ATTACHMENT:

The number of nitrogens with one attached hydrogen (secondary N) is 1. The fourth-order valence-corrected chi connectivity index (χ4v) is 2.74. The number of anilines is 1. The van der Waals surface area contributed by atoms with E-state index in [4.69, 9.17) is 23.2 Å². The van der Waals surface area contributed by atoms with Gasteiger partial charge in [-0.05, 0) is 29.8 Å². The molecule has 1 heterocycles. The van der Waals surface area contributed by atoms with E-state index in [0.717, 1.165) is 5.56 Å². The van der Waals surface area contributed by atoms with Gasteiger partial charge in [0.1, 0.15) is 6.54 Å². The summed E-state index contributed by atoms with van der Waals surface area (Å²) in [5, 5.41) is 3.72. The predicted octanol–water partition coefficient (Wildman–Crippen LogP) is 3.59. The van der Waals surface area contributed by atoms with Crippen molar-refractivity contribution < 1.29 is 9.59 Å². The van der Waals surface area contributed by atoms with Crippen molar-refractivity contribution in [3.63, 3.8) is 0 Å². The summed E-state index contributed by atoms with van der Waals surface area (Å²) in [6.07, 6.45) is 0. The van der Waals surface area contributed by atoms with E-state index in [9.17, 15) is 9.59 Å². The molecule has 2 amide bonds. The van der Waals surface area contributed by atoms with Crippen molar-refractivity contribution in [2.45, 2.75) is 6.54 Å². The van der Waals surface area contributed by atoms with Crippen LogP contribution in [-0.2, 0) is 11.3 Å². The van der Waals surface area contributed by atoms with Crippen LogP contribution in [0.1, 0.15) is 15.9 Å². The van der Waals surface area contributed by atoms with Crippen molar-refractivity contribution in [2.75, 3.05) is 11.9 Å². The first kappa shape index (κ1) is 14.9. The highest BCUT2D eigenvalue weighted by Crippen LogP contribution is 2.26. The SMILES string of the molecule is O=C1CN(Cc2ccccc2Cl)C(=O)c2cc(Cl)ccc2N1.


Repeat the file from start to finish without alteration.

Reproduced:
The number of nitrogens with one attached hydrogen (secondary N) is 1. The fourth-order valence-corrected chi connectivity index (χ4v) is 2.74. The number of anilines is 1. The van der Waals surface area contributed by atoms with E-state index in [4.69, 9.17) is 23.2 Å². The van der Waals surface area contributed by atoms with Gasteiger partial charge in [-0.05, 0) is 29.8 Å². The molecule has 1 heterocycles. The van der Waals surface area contributed by atoms with E-state index in [0.717, 1.165) is 5.56 Å². The van der Waals surface area contributed by atoms with Gasteiger partial charge in [0.1, 0.15) is 6.54 Å². The summed E-state index contributed by atoms with van der Waals surface area (Å²) in [5, 5.41) is 3.72. The predicted octanol–water partition coefficient (Wildman–Crippen LogP) is 3.59. The van der Waals surface area contributed by atoms with Crippen molar-refractivity contribution < 1.29 is 9.59 Å². The van der Waals surface area contributed by atoms with Crippen molar-refractivity contribution in [3.63, 3.8) is 0 Å². The summed E-state index contributed by atoms with van der Waals surface area (Å²) in [6.07, 6.45) is 0. The van der Waals surface area contributed by atoms with E-state index in [9.17, 15) is 9.59 Å². The molecule has 2 amide bonds. The van der Waals surface area contributed by atoms with Crippen molar-refractivity contribution in [2.45, 2.75) is 6.54 Å². The van der Waals surface area contributed by atoms with Crippen LogP contribution in [-0.2, 0) is 11.3 Å². The van der Waals surface area contributed by atoms with Crippen LogP contribution in [0.1, 0.15) is 15.9 Å². The van der Waals surface area contributed by atoms with Crippen molar-refractivity contribution in [2.75, 3.05) is 11.9 Å². The first kappa shape index (κ1) is 14.9. The highest BCUT2D eigenvalue weighted by Crippen LogP contribution is 2.26. The SMILES string of the molecule is O=C1CN(Cc2ccccc2Cl)C(=O)c2cc(Cl)ccc2N1.